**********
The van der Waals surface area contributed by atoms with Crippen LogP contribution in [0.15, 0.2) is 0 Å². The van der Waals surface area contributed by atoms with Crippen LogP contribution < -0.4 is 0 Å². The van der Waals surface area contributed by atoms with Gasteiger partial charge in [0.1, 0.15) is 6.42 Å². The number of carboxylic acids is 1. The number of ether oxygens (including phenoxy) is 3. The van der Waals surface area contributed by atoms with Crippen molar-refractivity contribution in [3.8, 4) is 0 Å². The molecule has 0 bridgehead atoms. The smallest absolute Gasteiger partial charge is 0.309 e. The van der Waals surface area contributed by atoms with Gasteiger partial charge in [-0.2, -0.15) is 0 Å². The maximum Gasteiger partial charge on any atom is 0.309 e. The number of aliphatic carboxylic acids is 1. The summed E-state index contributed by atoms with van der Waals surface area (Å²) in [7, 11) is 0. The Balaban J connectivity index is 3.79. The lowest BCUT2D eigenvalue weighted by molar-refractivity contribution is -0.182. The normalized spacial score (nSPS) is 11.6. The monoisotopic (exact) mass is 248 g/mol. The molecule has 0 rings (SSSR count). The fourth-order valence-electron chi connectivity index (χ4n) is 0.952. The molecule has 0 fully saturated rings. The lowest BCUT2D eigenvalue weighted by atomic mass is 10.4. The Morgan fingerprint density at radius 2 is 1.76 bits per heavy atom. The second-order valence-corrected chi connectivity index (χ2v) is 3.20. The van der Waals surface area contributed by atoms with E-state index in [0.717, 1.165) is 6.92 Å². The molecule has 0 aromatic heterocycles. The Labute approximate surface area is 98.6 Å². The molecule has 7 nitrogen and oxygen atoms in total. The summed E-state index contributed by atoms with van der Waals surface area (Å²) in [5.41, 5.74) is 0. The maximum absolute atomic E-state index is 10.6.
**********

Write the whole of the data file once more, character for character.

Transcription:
The van der Waals surface area contributed by atoms with Crippen LogP contribution in [0.15, 0.2) is 0 Å². The van der Waals surface area contributed by atoms with Crippen LogP contribution < -0.4 is 0 Å². The van der Waals surface area contributed by atoms with Gasteiger partial charge in [0.1, 0.15) is 6.42 Å². The number of carboxylic acids is 1. The number of ether oxygens (including phenoxy) is 3. The van der Waals surface area contributed by atoms with Crippen molar-refractivity contribution in [3.8, 4) is 0 Å². The molecule has 0 bridgehead atoms. The smallest absolute Gasteiger partial charge is 0.309 e. The van der Waals surface area contributed by atoms with Gasteiger partial charge in [-0.2, -0.15) is 0 Å². The maximum Gasteiger partial charge on any atom is 0.309 e. The number of aliphatic carboxylic acids is 1. The summed E-state index contributed by atoms with van der Waals surface area (Å²) in [7, 11) is 0. The Balaban J connectivity index is 3.79. The lowest BCUT2D eigenvalue weighted by molar-refractivity contribution is -0.182. The normalized spacial score (nSPS) is 11.6. The monoisotopic (exact) mass is 248 g/mol. The molecule has 0 rings (SSSR count). The fourth-order valence-electron chi connectivity index (χ4n) is 0.952. The molecule has 0 fully saturated rings. The lowest BCUT2D eigenvalue weighted by atomic mass is 10.4. The Morgan fingerprint density at radius 2 is 1.76 bits per heavy atom. The second-order valence-corrected chi connectivity index (χ2v) is 3.20. The van der Waals surface area contributed by atoms with E-state index in [0.717, 1.165) is 6.92 Å². The molecule has 0 aromatic heterocycles. The Labute approximate surface area is 98.6 Å². The molecule has 7 nitrogen and oxygen atoms in total. The summed E-state index contributed by atoms with van der Waals surface area (Å²) in [5.41, 5.74) is 0. The maximum absolute atomic E-state index is 10.6.